Property Insurance Reforms On Table

Mar 3, 2008

Tampa Tribune–Mar. 2, 2008


A year after passing a comprehensive package of property insurance reforms, lawmakers will consider reforms that would place more hurricane risk in the laps of private insurers.

Although the proposed changes would reduce the state’s exposure, they could lead to higher premiums for homeowners.

But the higher rates wouldn’t be nearly as costly as the billions in assessments Florida policyholders would have to pay if a major hurricane hit the state, said Jeff Grady, president of the Florida Association of Insurance Agents.

The state’s exposure "would produce assessments that would pale in comparison to any small rate increase," Grady said.

Thanks to legislation passed last year, the financial burden for repairing the damage caused by a big storm has shifted to Florida taxpayers.

Here’s how: The Legislature expanded Florida’s Hurricane Catastrophe Fund from $16 billion to $28 billion, increasing the state’s exposure to assessments, or fees that are passed on to policyholders. Lawmakers also froze the rates of state-run Citizens Property Insurance Corp., the insurer of last resort, allowing it to compete with the private market and increase its exposure.

State Sen. Bill Posey, R-Rockledge, who is chairman of the Senate Banking and Insurance Committee, said it’s time to undo part of the Cat Fund expansion and allow the private market to shoulder more risk.

"The big companies have testified that it didn’t help them that much anyway. So if it ain’t helping them, they shouldn’t mind losing it," Posey said.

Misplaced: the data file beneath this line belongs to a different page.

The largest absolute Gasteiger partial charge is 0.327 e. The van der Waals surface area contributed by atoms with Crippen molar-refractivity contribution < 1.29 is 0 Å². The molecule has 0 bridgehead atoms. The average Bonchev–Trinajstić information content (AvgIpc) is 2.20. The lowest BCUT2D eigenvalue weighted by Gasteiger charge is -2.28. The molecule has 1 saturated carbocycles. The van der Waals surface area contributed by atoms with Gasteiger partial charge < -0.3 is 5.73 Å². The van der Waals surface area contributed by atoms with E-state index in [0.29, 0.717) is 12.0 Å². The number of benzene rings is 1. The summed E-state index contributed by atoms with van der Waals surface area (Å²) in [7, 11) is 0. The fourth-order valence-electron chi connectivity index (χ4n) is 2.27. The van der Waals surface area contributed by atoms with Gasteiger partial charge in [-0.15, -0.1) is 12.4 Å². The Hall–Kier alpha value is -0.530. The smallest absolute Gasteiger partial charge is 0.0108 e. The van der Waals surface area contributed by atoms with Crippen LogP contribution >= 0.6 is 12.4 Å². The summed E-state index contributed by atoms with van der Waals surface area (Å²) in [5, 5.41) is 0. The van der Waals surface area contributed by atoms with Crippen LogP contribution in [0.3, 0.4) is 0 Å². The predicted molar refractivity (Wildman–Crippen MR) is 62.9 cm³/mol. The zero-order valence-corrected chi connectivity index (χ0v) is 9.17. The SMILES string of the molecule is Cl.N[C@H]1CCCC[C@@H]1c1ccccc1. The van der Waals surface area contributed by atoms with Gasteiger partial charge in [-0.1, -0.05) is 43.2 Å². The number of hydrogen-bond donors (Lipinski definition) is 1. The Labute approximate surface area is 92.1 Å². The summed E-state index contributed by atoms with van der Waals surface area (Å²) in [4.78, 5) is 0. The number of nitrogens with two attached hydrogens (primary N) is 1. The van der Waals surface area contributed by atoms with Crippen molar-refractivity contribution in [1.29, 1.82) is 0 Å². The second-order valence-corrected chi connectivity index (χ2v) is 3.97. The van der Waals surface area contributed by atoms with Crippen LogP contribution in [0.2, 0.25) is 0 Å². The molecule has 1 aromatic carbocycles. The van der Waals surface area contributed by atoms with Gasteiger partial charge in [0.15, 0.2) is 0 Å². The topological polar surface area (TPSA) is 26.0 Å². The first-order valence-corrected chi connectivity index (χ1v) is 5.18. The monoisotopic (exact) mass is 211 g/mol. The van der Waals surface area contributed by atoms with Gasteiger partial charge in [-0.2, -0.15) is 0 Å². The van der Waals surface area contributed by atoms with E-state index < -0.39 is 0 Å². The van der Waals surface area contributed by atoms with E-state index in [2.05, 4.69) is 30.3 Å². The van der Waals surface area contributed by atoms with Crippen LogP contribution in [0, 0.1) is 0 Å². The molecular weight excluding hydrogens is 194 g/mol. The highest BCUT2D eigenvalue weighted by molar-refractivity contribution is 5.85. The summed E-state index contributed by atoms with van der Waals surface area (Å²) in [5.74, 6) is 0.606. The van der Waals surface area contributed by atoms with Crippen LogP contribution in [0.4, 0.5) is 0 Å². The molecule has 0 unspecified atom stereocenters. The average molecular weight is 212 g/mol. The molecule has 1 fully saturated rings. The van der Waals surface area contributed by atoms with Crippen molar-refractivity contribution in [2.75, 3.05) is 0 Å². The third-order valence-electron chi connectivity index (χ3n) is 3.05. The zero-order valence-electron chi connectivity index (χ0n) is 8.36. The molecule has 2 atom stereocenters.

If the Cat Fund and Citizens run a deficit because of a large number of claims, state law requires private insurers to offset the loss by paying fees. Those fees are normally passed on to policyholders in assessments.

If a major hurricane hit the state, assessments from the Cat Fund could exceed $20 billion, the amount the state would have to borrow to cover claims. The money would be paid back gradually each year through assessments on homeowners and auto insurance policies.

"You’re going to see those assessments for 30 years," Grady said.

Under legislation proposed by lawmakers in the House and Senate, the Cat Fund would be reduced by $3 billion, a measure designed to reduce the state’s risk and encourage competition among private insurers.

"The legislators have realized that they’ve put a lot of risk on the state," said Gary Landry, of the Florida Insurance Council. "They’re saying, let’s focus on solvency."

Reducing the state’s exposure and spreading the risk, even if it means higher rates, would be better for consumers, Grady said. But the debate in both the House and Senate is sure to be fierce.

"Some will just stand on the idea of no rate increases, no matter what it would do to the fiscal health of our state," Grady said. "And that’s a shame."